The Creation of a "Drive to Qualify" World

The cost of intown housing makes suburbia fiscally tempting- but this is in part the result of deliberate policy choices by government.

4 minute read

December 31, 2013, 9:33 AM PST

By Michael Lewyn @mlewyn

Recently, I was meditating about the relationship between affordable housing and sprawl.  It could be argued that auto-oriented sprawl, by opening up cheap suburban land for development, increases the housing supply and thus reduces housing costs.  Under current conditions, this theory seems to correspond to reality for even for some people who value city life: a $200,000 house in Central Islip, Long Island (where I work) or even a $400,000 house in Mineola (a more desirable Long Island neighborhood) is certainly cheaper than a million-dollar condo in Manhattan, even if you have to buy a car to live in Central Islip.*

But it seems to me that the connection between suburbia and cheaper housing is not a law of nature: to the extent that it is true, it is true because of public policies.  Throughout America, on both the Left and the Right, it is an unstated assumption that of course, energy and transportation should be cheap, while housing should be more expensive every year.

The most obvious public subsidy to transportation is the use of general tax revenue to support new roads and public transit systems that extend into suburbia.  In addition, government tries to keep energy cheap- not just by failing to tax externalities of energy use such as pollution, but also by encouraging energy production.  Liberals tend to favor subsidies for renewable energy, while conservatives are more interested in encouraging oil and gas production- but both groups tend to favor keeping energy (and thus transportation) cheap for the average consumer.  Even though gasoline costs have increased over the past few years, they are still cheap enough to make auotmobile-dependent suburbs affordable for many (especially for people who work in suburbia and thus may not have a particularly stressful commute to suburban jobs).

By contrast, zoning law is designed to ensure ever-rising housing prices, by restricting the supply of housing.  A developer must typically get government permission to build a lot of houses- and to build houses in any non-rural neighborhood, the developer must fight or compromise with neighborhood activists in order to get that permission.  The neighbors are unlikely to support the new housing, since they can usually sell their housing for more if the supply is restricted.  In addition, to the extent that there are noneconomic effects of new housing (such as increased traffic) the neighbors bear the burden of the new traffic, but don't get any obvious short-term benefits.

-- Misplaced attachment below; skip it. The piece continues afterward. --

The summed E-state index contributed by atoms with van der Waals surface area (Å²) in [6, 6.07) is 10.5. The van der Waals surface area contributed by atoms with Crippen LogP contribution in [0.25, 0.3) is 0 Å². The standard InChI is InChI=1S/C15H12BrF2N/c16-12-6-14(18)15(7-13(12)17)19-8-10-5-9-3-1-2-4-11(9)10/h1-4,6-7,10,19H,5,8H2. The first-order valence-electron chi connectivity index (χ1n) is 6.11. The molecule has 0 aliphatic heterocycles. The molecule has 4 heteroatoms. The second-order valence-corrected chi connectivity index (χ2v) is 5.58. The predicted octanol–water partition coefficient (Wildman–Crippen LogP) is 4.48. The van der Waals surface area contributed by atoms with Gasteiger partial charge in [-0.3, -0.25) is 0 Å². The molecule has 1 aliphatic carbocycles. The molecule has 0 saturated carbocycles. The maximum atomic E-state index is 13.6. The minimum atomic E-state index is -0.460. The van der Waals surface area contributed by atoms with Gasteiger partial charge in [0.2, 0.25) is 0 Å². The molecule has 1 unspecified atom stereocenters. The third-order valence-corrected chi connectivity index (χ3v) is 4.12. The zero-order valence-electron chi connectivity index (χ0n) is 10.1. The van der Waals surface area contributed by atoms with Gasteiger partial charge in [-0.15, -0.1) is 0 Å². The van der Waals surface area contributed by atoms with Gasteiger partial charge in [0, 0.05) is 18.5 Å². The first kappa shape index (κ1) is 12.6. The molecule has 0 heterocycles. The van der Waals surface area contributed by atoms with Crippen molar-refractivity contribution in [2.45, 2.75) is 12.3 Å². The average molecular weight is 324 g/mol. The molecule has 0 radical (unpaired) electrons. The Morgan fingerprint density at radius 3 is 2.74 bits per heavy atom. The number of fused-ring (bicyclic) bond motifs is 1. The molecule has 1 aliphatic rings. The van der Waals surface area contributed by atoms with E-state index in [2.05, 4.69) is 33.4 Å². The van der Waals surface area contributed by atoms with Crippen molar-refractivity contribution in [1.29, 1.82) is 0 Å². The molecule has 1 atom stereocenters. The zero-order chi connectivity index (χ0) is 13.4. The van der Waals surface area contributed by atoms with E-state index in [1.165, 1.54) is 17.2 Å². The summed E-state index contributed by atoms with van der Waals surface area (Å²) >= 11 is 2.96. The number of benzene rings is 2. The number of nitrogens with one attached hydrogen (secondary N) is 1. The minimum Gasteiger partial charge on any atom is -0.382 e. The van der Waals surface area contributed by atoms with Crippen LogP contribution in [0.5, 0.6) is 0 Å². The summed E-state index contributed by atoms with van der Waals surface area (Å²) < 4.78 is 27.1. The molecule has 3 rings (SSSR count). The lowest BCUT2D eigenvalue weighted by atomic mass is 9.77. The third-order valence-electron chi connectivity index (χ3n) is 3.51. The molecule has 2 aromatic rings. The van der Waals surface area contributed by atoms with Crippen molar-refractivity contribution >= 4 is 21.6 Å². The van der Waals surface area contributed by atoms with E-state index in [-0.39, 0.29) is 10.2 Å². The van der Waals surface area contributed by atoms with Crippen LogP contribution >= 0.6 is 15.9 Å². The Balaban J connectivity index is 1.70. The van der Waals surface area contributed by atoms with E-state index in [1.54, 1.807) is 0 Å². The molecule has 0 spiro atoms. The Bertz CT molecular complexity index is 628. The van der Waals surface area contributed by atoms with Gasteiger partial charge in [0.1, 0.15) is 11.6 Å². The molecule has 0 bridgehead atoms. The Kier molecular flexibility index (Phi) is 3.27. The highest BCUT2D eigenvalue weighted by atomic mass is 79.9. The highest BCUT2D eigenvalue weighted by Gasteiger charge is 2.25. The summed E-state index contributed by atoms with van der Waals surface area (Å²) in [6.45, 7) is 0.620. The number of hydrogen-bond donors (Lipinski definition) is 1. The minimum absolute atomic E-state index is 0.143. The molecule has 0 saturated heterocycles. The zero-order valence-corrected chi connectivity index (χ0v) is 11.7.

To the extent that local governments have any independent interests, they will favor new housing only if it is expensive, since expensive housing yields more property tax revenue.  Thus, local governments are unlikely to favor large amounts of new housing only in certain unusual situations, such as where the housing is expensive enough to increase the local tax base.

It seems to me that just as cheap energy is noncontroversial, zoning laws that restrict housing are generally pretty noncontroversial; zoning is opposed on the Right only by hard-core libertarians, and on the Left only to the extent necessary to keep the poor housed. 

It seems to me that zoning tends to increase urban property prices more than rural property prices. The most heavily settled areas tend to have the most neighbors who are likely to fight new housing.  In addition, urban areas tend to be more fiscally stressed and thus to have governments worried about their tax base (either because they are big cities with lots of poor people who don't contribute very much to the tax base, or because they are suburbs worrying about attracting those poor people).  Thus, urban and inner-suburban governments are less likely to permit new housing than thinly settled semirural areas.  As a result, prosperous urban areas tend to allow less new housing, and urban areas will have cheap housing only where sprawl has reduced the demand for urban living.

Government's biases are not inevitable.  In theory, government could be heavily biased in favor of environmental protection and preventing homelessness, instead of being biased in favor of protecting homeowners' interests in selling their homes for high prices or avoiding externalities from new development.  In such an alternate universe, transportation prices would be high (because government forces up energy prices to encourage conservation) so moving to energy-consuming suburbs would be expensive.  On the other hand, housing in my alternate universe could be like groceries- a little more expensive in Manhattan perhaps, but still so cheap that it would not make much sense to move to one neighborhood to another for cheaper housing.  In such a universe, it would make no sense to encourage migration to suburbia in order to reduce housing costs.

In sum, the cost advantage of suburbia, where it exists, is not a result solely of the free market. Like suburbia itself, this cost advantage is a result of public policy.

*Of course, this is only true in metros where cities are more expensive than suburbs- which is not true everywhere.  To find counterexamples, examine the Center for Neighborhood Technology's analysis of housing and transportation costs.

Michael Lewyn

Michael Lewyn is an associate professor at Touro University, Jacob D. Fuchsberg Law Center, in Long Island. His scholarship can be found at

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